Date: May 2, 2021; Length: 9.5 miles; Duration: 3 hours
The Sugar is a river in southern Wisconsin that flows south, crossing into Illinois before merging with the Pecatonica river. A year ago I paddled a 14-mile section that ended just before coming to Illinois. The section that I planned to do this time around covered much of the Illinois portion. Mike Svob’s Paddling Illinois was my source here, with a 9.5-mile trip from Colored Sands Forest Preserve to North Meridian road on the Pecatonica outlined.
When the day came, his intended takeout of the campground off on the left just before the bridge seemed questionable in whether a non camper could park their car there and use a landing, so I parked just off the North Meridian bridge instead. My new takeout would be a challenging one, with a somewhat shallow mud bank the best option to get off the water and up to the grass leading back up to the road. But before I could face that, I had to hike to the put in at Colored Sands Forest Preserve. After a couple hours I arrived at a parking lot for the preserve and followed the signs for water access, which took me down a short trail following the parking lot. The trail ended with an area with big wood beams on each side to put in, but I chose to use a spot just next to it due to how muddy it seemed.
Once on the river I saw a guy fishing with waders just up river from me. He wouldn’t be the last of the fishermen though as I passed three other groups at different times later on too. And thanks to the warm Spring weekend day, I also came by other paddlers from one canoe early on to a big group of canoes and a kayak around the middle of this trip. It’s a popular section of river for a reason too with forest preserves surrounding you on both sides for several miles. But even after passing the preserves, trees were still a common sight, with some open grass banks mixed in there as well. Three pretty evenly spaced out bridges also occurred between this put in and takeout, the last of which was where the Sugar officially ended and flowed into the Pecatonica river. Houses became more common around this time, while they were seldom seen before that point. But where bridges and houses were limited, two campgrounds produced plenty of activity on their own. The first was smaller, with a handful of people fishing off the grass bank, while the second came after North St bridge and was a long line of RVs and campers just off the river. This second campground was well stocked but had less people out and about than the first when I passed by. Wildlife encounters on the other hand were limited but still produced some variety. I spotted the more typical ducks, geese, and hawks flying, but also spooked a frog at my put in and saw a snake swimming in the water not far from me later on. The river itself was brown but with good clarity, showing off its sandy bottom much of the way. The Sugar’s width was typically moderately narrow, especially where it really winded a lot, but widened out some here and there. The current was decent and the water level high enough to not have any scraping concerns or serious flooding. Small bays were more of the norm. Some islands occurred in this stretch of river as well as a few downed trees to squeeze past. After about two and a half hours I came to Harrison bridge, where the Sugar ends. Knowing how unorthodox my takeout was going to be at the next bridge, the takeout possibilities around Harrison seemed much more doable. But I was already set up to take out by North Meridian on the Pecatonica so I continued on another half hour before reaching my takeout just before the bridge.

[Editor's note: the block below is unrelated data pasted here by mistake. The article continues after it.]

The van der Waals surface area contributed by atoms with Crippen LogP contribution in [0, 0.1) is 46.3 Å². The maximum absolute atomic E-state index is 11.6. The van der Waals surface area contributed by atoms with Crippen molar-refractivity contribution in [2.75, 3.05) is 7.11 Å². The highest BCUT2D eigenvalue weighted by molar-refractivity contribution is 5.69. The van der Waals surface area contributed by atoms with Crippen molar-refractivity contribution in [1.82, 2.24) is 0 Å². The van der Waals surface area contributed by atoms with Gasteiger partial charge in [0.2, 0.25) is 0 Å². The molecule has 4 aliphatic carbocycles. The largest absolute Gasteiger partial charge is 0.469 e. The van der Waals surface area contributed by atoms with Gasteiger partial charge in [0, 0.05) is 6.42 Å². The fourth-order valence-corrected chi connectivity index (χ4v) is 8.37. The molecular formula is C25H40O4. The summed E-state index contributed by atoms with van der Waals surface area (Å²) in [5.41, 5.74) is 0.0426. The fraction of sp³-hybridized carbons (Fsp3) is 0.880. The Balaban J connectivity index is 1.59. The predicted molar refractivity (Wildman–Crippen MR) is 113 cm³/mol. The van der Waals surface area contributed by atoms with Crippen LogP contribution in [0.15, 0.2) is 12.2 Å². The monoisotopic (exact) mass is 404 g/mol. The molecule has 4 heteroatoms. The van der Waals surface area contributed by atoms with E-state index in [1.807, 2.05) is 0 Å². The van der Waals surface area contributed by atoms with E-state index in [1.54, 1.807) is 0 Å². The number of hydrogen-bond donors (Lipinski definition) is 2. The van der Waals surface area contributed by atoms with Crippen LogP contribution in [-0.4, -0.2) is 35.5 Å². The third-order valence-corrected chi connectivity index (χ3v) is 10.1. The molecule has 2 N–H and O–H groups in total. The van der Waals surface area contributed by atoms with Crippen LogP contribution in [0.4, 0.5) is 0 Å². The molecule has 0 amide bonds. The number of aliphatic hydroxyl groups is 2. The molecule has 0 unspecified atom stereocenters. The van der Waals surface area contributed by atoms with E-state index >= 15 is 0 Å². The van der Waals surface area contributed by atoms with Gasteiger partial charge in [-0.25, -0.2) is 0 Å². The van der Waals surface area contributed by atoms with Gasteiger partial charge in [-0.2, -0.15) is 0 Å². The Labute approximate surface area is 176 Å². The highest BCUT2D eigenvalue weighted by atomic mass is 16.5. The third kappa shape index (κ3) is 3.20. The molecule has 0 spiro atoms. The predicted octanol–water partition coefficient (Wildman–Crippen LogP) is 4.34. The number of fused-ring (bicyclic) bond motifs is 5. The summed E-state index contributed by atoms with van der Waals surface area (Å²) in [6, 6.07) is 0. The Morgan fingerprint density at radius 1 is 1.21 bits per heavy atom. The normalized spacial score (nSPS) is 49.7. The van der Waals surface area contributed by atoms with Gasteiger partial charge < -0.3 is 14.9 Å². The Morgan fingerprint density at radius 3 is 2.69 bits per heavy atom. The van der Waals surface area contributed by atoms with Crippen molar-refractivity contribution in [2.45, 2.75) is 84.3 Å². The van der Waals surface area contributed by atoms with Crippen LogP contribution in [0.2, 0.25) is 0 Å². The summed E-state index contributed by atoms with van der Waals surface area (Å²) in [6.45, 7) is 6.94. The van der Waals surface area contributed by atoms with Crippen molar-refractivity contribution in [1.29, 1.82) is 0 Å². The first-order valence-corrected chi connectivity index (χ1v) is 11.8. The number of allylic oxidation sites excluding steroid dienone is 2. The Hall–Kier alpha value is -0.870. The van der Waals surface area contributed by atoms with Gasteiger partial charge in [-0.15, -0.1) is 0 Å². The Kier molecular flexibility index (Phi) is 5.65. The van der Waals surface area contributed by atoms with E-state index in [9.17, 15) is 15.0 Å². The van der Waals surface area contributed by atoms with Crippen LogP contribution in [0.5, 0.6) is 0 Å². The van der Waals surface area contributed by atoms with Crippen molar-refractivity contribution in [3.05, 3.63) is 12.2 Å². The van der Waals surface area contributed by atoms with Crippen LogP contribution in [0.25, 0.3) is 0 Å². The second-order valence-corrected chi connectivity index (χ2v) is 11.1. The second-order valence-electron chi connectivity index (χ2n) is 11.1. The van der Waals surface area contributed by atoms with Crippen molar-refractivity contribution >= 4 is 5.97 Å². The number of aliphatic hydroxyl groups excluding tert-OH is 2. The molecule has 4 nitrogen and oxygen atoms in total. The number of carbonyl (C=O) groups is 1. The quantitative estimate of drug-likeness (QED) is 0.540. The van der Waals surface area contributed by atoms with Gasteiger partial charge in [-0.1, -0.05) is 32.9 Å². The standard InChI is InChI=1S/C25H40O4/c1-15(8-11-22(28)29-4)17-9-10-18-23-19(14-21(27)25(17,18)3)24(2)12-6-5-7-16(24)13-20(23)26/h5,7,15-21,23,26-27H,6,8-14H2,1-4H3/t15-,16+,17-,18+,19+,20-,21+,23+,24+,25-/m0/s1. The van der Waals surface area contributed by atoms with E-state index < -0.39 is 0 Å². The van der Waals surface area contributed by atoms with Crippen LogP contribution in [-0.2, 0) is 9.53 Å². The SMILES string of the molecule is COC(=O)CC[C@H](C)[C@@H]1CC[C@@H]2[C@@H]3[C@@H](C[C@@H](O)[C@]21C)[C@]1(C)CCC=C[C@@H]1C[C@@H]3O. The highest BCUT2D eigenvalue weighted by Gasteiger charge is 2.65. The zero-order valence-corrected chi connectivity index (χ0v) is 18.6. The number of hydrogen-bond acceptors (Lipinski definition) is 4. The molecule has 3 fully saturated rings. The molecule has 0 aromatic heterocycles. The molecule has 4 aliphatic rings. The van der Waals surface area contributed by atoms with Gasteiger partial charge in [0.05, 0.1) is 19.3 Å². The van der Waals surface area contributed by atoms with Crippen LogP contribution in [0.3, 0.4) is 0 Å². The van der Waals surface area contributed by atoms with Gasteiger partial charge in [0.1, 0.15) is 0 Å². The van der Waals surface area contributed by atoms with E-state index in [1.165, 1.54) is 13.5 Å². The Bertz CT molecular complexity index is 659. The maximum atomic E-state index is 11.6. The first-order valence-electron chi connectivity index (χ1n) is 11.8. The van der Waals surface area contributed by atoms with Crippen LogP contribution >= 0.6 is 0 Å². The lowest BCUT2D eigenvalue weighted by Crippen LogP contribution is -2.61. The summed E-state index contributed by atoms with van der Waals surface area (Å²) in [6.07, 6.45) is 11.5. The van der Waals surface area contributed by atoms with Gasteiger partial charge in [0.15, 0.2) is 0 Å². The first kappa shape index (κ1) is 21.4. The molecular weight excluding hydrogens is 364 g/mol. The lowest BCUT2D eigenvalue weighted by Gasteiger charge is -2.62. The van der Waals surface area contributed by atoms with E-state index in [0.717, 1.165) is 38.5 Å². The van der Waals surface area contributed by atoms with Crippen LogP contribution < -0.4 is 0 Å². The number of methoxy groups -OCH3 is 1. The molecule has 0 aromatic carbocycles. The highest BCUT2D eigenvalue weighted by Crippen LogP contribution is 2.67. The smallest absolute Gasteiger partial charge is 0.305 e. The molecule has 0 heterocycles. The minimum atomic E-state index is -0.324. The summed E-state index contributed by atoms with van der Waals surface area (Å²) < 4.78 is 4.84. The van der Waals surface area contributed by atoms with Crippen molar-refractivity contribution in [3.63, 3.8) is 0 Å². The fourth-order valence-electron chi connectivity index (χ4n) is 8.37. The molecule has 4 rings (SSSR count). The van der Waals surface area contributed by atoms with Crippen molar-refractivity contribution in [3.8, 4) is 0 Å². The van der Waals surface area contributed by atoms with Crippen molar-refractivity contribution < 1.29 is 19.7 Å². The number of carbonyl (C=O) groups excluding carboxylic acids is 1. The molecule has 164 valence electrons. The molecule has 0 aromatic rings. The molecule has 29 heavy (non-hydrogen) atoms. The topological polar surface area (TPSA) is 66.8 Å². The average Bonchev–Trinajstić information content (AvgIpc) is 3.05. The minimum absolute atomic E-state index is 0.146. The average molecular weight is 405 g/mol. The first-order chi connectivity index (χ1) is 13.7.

It wasn’t an easy one and I wouldn’t recommend it, but I managed and got off the water and on the mud bank and then up to the grass and back to my vehicle up by the road. Looking back this was a cool and smooth trip aside from that takeout, which I would have just changed to the Harrison bridge if I were to do it again. I’m glad to have paddled a second portion of this river and look forward to connecting those two trips next year with a third trip, making one long connected portion from three river trips on the Sugar.